Friday, 27 February 2015

Suzuki GSX650F review

Hello there,

And welcome to another edition of the Arctic Ride blog! My trip might be a distant memory (last year in fact) but there is still plenty to come from me both for Arctic Ride 2014 post trip (like this blog) and future adventures.

I'm pleased to announce that earlier this week my blog reached 45,000 views which I am both pleased and humbled about.

So with this blog I wanted to share my thoughts on the bike I rode on my ride to the Arctic this year, the Suzuki GSX650F. I've had many people ask me to review the bike and, well, here it is.

My GSX 650F and I at the Arctic Circle in Norway


As a background in my 9 years of riding I've ridden a smallish cross section of bikes, but I feel it has been enough for me to put some context behind my views on the GSX650F. An example of some of the bikes I have ridden include my first bike, Suzuki Marauder 125, a Yamaha Virago 535, Kawasaki ER5, SV650S, BMW LT 1200, Harley Davidson Street Glide 1800, and a Kawasaki KX125.

On to the GSX650F, I made some slight modifications for my trip. I fitted the bike with 2 Givi MonoKey sideboxes, and a 46lt Givi MonoKey topbox. As well I had a gel touring seat and a tankbag.

Lift off: The Suzuki at my starting point, St Mary's Lighthouse, Whitley Bay


I had an overriding memory of riding in the arctic on my bike and that was "This bike must be the best 'mid range' touring bike there is" and this is why:

Comfort

I rode just over 6,000 miles in 3 weeks, and did some days in excess of 600 miles and not once did I feel uncomfortable to the point where I had to pull over, which I've had on other bikes I've ridden in the past. The bike is easy on the wrists when gripping the bars, the seat and leg position allows an upright body position, and fairing keeps the most of the wind off you.

Speed and Power

With 85bhp with a weight of around 216kgs this bike has plenty of power to deal with all real world situations on the road. Ok, it can't do 180mph like its big cousin the GSX-R 1000 but its got everything you could ask for on the road. On the autobahn it easily kept up with the traffic doing 100+mph. On the Norwegian country roads, even fully loaded with 3 touring boxes, power to nip past camper vans and Volvo estates was no problem at all. It was so easy in fact I started calling 3rd and 4th gears 'The sling shot' as a drop down of the gear and a twist of the throttle and I was past anything that was in my way.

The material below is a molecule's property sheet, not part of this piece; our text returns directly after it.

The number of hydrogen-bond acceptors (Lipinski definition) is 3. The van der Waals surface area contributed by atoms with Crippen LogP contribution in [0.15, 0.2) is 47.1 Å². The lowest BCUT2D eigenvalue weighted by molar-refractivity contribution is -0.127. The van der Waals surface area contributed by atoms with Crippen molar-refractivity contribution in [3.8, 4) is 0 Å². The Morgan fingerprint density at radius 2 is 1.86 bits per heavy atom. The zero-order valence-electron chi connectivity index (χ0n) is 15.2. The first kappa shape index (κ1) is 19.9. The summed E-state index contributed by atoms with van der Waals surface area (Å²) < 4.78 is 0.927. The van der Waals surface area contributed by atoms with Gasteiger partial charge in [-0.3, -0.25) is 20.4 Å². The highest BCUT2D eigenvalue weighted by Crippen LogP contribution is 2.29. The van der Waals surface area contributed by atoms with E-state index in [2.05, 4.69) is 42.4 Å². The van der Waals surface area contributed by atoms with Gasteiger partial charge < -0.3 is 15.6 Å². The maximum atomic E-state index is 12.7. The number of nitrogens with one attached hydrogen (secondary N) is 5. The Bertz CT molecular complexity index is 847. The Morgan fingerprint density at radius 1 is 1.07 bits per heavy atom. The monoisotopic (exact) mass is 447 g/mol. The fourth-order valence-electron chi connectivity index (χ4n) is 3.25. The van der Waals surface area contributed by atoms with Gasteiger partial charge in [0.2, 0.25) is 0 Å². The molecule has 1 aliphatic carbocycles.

Fuel Economy and Range

The bike more than matched my expectations of a 650 and was surprisingly good on fuel both on the motorways and on the twisty country roads of Scandinavia. It cost me around £18 to fill the tank in the UK (at 125p p/l at the time of the trip) and this would see my through 150 good paced motorway miles and around 180-190 on the twisty slower roads, which certainly helped when putting 6,000 miles worth of fuel in the tank over 3 weeks.

Price and ££££

I was a lucky biker when I picked up my GSX650F for sub £2,500 for a bike with less than 10k miles on the clock and only just needing an MOT. Even from new the price compared to other bikes used for touring its very very cheap. It also benefits from a moderate insurance group and a wide range of cheap parts, which are readily available due to it having the same engine and frame as the new Suzuki bandit 650.

A factory Spec Suzuki GSX650F


I would highly recommend any tourers or weekend riders looking for a good priced bike to take a look at the 650F. I've been nothing but impressed with this machine and love to see more of them taking the adventures they deserve. All specs from the bike included below.

If you have any questions you would like to ask me about the bike that isn't cover please comment below.

Ride safe.

Gordon

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SPECS

Engine: 656cc, liquid-cooled, DOHC, 16 valve, four cylinder, four-stroke 
Power: 85bhp @ 8,900rpm 
Front suspension: 41mm Kayaba forks, adj for preload 
Rear suspension: Kayaba shock, link type, adj for preload and rebound damping 
Front brake: 310mm discs, four-piston calipers 
Rear brake: 240mm disc, two-piston caliper 
Dry weight: 216kg (claimed) 
Seat height: 770mm 
Fuel capacity: 19l 
Top speed: 130mph (est) (I've tested it to 115mph on the autobahn)